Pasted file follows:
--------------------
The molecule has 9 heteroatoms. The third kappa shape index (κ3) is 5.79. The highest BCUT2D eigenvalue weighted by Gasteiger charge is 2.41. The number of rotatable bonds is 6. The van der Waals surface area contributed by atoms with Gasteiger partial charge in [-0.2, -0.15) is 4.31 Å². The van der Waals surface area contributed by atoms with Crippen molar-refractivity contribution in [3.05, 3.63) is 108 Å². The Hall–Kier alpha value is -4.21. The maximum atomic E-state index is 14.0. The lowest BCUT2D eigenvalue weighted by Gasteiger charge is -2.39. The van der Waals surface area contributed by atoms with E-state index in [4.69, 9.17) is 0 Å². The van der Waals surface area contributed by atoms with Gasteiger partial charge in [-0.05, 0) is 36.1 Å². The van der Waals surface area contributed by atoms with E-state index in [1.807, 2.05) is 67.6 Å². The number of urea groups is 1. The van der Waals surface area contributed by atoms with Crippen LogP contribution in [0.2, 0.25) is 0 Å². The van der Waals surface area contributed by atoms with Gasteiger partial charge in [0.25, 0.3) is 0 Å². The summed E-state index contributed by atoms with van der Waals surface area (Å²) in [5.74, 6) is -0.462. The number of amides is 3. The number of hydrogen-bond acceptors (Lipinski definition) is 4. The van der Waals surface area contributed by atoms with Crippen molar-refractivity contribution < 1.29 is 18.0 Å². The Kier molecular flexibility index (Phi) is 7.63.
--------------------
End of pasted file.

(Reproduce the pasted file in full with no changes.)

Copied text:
The molecule has 9 heteroatoms. The third kappa shape index (κ3) is 5.79. The highest BCUT2D eigenvalue weighted by Gasteiger charge is 2.41. The number of rotatable bonds is 6. The van der Waals surface area contributed by atoms with Gasteiger partial charge in [-0.2, -0.15) is 4.31 Å². The van der Waals surface area contributed by atoms with Crippen molar-refractivity contribution in [3.05, 3.63) is 108 Å². The Hall–Kier alpha value is -4.21. The maximum atomic E-state index is 14.0. The lowest BCUT2D eigenvalue weighted by Gasteiger charge is -2.39. The van der Waals surface area contributed by atoms with E-state index in [4.69, 9.17) is 0 Å². The van der Waals surface area contributed by atoms with Gasteiger partial charge in [-0.05, 0) is 36.1 Å². The van der Waals surface area contributed by atoms with E-state index in [1.807, 2.05) is 67.6 Å². The number of urea groups is 1. The van der Waals surface area contributed by atoms with Crippen LogP contribution in [0.2, 0.25) is 0 Å². The van der Waals surface area contributed by atoms with Gasteiger partial charge in [0.25, 0.3) is 0 Å². The summed E-state index contributed by atoms with van der Waals surface area (Å²) in [5.74, 6) is -0.462. The number of amides is 3. The number of hydrogen-bond acceptors (Lipinski definition) is 4. The van der Waals surface area contributed by atoms with Crippen molar-refractivity contribution < 1.29 is 18.0 Å². The Kier molecular flexibility index (Phi) is 7.63.